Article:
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Metamorphoses,' I will not presume so far upon myself, to think I can add any thing to Mr. Sandys his undertaking. The English reader may there be satisfied, that he flourished in the reign of Augustus Cæsar ; that he was extracted from an ancient family of Roman Knights; that he was born to the inheritance of a splendid fortune; that he was designed to the study of the law, and had made considerable progress in it, before he quitted that profession for this of poetry, to which he was more naturally formed.
The cause of his banishment is unknown, because he was himself unwilling further to provoke the Emperor, by ascribing it to any other reason than what was pretended by Augustus, which was the lasciviousness of his ELEGIES, and his Art of Love. It is true they are not to be excused in the severity of manners, as being able to corrupt a larger empire, if there were any, than that of Rome; yet this may be said in behalf of Ovid, thạt no man has ever treated the passion of
Holiday, had fixed the judgment of the nation; and it was not easily believed that a better way could be found than they had taken, though Fanshaw, Denham, Waller, and Cowley, had tried to give examples of a different practice."
By George Sandys; first published in folio, in 1626, 3 The place of Ovid's banishment was Tomos, (now Tomeswar) a maritime town in Lower Mæsia, on the coast of the Euxine or black-sea; about thirty-six miles from the most southern mouth of the Danube,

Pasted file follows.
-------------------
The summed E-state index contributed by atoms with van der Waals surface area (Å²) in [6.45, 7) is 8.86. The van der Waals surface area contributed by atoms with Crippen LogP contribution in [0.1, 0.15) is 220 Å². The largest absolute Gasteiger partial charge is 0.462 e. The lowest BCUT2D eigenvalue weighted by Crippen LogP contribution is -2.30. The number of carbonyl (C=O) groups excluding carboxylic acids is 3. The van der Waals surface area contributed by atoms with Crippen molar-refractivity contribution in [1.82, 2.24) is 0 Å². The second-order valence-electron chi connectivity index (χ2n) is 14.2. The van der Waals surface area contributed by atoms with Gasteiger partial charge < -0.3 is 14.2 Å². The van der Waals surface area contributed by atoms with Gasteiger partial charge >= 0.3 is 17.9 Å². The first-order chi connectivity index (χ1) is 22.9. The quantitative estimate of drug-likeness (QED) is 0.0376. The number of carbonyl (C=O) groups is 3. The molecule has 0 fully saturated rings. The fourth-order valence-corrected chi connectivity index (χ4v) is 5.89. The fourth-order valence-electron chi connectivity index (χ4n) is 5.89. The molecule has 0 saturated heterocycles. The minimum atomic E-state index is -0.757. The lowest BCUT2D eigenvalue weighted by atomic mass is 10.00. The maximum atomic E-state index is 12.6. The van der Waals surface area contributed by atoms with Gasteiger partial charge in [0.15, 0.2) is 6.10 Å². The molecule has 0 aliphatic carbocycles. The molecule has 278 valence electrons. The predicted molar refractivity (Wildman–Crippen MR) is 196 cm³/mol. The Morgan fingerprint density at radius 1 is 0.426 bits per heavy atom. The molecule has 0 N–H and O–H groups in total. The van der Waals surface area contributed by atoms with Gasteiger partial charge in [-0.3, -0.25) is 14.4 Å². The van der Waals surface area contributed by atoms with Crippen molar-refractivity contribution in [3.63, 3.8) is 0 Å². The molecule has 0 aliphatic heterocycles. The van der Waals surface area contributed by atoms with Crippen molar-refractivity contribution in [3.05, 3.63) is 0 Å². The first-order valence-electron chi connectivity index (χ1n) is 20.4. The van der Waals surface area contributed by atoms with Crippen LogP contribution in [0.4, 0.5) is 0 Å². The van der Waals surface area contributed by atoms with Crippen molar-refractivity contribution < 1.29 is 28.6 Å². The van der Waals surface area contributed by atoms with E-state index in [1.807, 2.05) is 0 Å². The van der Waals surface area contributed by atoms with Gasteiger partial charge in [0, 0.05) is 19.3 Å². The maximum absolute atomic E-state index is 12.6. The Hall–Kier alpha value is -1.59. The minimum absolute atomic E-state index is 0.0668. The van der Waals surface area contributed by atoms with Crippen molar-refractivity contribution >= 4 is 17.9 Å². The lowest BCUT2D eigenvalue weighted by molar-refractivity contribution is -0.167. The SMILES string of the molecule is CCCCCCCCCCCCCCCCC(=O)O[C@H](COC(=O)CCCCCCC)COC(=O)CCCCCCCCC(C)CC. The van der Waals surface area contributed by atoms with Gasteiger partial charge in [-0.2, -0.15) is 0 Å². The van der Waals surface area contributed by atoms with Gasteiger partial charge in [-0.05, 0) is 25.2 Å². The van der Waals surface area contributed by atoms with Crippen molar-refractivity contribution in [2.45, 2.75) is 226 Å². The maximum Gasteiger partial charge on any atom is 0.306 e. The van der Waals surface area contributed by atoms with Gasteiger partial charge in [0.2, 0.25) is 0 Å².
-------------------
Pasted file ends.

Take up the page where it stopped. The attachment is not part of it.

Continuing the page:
love with so much delicacy of thought, and of expression, or searched into the nature of it more philosophically than he. And the Emperor who condemned him, had as little reason as another man to punish that fault with so much severity, if at least he were the author of a certain epigram * which is ascribed to him, relating to the cause of the first civil war betwixt himself and Mark Antony the Triumvir, which is more fulsome than any passage I have met with in our poet. To pass by the naked familiarity of his expressions to Horace, which are cited in that author's Life, I need only mention one notorious act of his, in taking Livia to his bed, when she was not only married, but with child by her husband, then living. But deeds, it seems, may be justified by arbitrary power, when words are questioned in a poet.
There is another guess of the grammarians, as far from truth as the first from reason ; they will have him banished for some favours, which they say he received from Julia, the daughter of Augustus, whom they think he celebrates under the name of Corinnas in his Elegies. But he
4 Vide Martial. lib. xi. epigr. 21.
s This notion, as Bayle has observed, is very ancient, being suggested by Sidonius Apollinaris, who lived in the fifth century. But that this conjecture is unfounded, is proved, (as Aldus Manutius has shewn,) by Ovid's saying that his exile was owing to two causes, his writing amorous verses,
who will observe the verses which are made to
Alterius facti culpa silenda mihi est:
Quem nimio plus est indoluisse semel.”